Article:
In a world where the international order is under increasing threat, defending Taiwan from Chinese aggression and deterring any prospect of an invasion should be a Western priority. Taiwan is a flourishing democracy. Failing to protect it would not just crush the freedom of the Taiwanese people – it would send a worrying message to the rest of the world about the West’s willingness to protect democracies. What’s more, it would amount to handing over to the Chinese Communist Party the island’s all-important semiconductor industry which the entire world depends on to make and develop new technologies like artificial intelligence. To defend Taiwan is to uphold the principles and values of self-determination and global stability.
But these are the dangerous words of armchair warriors, say those of a more pragmatic bent. Escalating tensions with China over Taiwan, they argue, risks triggering a devastating conflict with far-reaching consequences much worse than the fallout with Russia over Ukraine. It’s crucial to engage in constructive dialogue and find peaceful resolutions to complex issues but committing to defend Taiwan risks a military confrontation that the West cannot win and which could plunge the world into chaos. Western countries should exercise restraint and seek to preserve peace rather than intervene in another global conflict.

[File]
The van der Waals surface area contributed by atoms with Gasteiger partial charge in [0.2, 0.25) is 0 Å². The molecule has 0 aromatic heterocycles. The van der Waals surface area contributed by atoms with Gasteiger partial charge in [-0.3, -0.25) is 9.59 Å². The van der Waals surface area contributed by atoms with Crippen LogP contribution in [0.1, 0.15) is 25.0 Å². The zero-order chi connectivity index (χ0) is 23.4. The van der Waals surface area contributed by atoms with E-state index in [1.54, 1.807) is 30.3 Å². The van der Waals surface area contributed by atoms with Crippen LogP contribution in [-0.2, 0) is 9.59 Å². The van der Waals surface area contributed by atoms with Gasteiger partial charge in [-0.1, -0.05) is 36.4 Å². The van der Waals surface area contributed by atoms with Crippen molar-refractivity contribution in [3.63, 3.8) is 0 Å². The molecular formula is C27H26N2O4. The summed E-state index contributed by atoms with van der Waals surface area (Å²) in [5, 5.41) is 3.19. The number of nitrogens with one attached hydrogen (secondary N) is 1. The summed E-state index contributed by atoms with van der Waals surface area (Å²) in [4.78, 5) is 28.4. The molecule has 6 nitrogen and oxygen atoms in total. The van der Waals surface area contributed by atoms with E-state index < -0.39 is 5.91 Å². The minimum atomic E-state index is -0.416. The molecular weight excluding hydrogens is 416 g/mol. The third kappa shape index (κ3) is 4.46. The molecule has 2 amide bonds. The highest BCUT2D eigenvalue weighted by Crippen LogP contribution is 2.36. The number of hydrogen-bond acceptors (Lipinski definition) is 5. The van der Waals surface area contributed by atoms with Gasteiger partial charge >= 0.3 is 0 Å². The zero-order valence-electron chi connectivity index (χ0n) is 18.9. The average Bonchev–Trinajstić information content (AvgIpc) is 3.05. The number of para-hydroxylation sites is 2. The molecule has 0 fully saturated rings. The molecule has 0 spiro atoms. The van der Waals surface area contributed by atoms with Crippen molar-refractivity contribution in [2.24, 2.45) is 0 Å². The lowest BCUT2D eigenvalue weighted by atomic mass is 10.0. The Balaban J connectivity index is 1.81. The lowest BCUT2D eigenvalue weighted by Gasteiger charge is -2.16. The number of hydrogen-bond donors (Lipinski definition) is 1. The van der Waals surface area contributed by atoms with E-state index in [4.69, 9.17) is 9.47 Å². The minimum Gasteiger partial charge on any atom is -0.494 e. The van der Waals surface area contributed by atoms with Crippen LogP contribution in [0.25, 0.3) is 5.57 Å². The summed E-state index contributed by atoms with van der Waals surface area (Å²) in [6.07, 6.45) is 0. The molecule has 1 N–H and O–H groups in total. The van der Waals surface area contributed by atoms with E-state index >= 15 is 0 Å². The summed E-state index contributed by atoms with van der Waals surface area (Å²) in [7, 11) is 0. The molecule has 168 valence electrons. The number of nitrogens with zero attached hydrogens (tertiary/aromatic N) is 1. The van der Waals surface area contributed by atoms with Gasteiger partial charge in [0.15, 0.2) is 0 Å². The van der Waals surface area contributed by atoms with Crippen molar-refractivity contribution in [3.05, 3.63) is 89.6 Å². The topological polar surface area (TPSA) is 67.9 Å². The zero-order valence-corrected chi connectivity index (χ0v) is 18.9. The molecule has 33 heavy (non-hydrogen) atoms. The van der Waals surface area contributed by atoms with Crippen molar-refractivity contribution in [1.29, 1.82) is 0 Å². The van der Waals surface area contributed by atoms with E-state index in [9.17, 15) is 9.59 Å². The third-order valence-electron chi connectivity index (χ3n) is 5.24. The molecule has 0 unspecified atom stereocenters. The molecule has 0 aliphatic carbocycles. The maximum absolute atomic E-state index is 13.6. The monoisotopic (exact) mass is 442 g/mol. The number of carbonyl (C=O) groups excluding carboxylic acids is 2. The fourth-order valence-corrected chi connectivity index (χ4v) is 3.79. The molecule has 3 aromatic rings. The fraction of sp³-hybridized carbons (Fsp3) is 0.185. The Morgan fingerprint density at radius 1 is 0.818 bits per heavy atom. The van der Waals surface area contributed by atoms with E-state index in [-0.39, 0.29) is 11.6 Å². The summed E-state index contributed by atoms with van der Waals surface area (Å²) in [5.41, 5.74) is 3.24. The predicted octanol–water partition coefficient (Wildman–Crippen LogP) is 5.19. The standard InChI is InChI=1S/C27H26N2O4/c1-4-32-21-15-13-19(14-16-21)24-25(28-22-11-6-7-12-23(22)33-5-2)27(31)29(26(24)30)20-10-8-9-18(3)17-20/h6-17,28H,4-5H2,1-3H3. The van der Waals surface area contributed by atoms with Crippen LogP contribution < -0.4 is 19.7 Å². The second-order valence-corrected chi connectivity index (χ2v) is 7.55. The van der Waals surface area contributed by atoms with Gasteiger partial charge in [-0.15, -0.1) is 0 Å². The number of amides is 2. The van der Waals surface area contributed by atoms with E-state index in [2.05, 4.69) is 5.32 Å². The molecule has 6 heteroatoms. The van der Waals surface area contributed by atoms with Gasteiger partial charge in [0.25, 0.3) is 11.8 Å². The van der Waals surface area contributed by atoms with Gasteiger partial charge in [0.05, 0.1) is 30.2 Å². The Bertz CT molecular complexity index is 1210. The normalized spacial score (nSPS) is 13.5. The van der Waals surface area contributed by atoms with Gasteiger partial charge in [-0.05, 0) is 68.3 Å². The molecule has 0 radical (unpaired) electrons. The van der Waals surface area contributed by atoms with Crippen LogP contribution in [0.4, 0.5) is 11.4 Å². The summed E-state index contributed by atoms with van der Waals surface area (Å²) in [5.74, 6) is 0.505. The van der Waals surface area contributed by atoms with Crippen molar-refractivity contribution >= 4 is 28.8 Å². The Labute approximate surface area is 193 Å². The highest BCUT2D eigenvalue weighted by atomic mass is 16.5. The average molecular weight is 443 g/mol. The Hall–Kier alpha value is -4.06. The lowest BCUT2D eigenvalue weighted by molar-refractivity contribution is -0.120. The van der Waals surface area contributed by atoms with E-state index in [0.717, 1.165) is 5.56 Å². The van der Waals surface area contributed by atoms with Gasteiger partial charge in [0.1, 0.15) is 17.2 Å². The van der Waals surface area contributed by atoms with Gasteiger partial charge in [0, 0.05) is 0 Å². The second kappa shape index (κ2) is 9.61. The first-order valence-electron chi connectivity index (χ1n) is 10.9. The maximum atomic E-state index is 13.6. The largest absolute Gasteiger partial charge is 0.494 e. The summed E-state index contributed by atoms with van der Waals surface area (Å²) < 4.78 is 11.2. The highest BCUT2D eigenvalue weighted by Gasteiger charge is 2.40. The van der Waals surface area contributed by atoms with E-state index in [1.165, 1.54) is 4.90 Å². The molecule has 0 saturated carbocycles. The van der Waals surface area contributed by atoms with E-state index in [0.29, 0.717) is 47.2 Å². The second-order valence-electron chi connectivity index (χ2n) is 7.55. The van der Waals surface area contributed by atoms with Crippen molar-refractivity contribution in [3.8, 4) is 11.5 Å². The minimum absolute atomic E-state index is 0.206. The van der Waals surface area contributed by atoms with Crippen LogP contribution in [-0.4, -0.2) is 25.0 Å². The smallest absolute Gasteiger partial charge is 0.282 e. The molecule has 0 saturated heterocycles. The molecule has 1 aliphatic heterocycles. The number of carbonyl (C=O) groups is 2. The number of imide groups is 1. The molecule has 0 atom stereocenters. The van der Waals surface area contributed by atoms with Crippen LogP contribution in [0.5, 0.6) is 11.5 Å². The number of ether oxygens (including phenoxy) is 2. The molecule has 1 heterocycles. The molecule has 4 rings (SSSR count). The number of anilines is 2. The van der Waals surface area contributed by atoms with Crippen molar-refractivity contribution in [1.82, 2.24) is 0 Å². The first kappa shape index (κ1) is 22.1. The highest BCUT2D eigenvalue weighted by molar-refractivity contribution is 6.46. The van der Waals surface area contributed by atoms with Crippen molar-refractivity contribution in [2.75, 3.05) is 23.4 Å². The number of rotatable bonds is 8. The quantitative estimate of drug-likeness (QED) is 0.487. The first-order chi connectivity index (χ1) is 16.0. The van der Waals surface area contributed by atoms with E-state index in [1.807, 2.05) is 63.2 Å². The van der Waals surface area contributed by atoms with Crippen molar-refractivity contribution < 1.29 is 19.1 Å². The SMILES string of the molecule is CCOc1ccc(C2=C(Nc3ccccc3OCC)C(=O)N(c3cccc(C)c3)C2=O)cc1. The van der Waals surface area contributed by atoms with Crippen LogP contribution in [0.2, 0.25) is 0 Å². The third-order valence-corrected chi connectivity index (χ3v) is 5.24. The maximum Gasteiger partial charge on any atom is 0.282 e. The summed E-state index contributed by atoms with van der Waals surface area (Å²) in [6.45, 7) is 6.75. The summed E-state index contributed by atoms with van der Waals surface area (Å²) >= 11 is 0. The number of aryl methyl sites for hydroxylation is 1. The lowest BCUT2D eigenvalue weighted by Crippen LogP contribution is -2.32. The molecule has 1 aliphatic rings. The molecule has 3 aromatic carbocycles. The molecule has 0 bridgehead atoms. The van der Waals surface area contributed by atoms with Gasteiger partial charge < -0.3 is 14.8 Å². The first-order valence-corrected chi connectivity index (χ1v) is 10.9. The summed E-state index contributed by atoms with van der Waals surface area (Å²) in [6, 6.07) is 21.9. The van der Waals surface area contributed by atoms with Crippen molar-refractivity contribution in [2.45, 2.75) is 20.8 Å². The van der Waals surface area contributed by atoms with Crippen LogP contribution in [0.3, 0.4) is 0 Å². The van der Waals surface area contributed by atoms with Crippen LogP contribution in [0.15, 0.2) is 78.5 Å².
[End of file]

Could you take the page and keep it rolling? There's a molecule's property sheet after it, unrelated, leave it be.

Who’s wrong and who’s right? Join the debate on February 7, hear the arguments and ask your questions.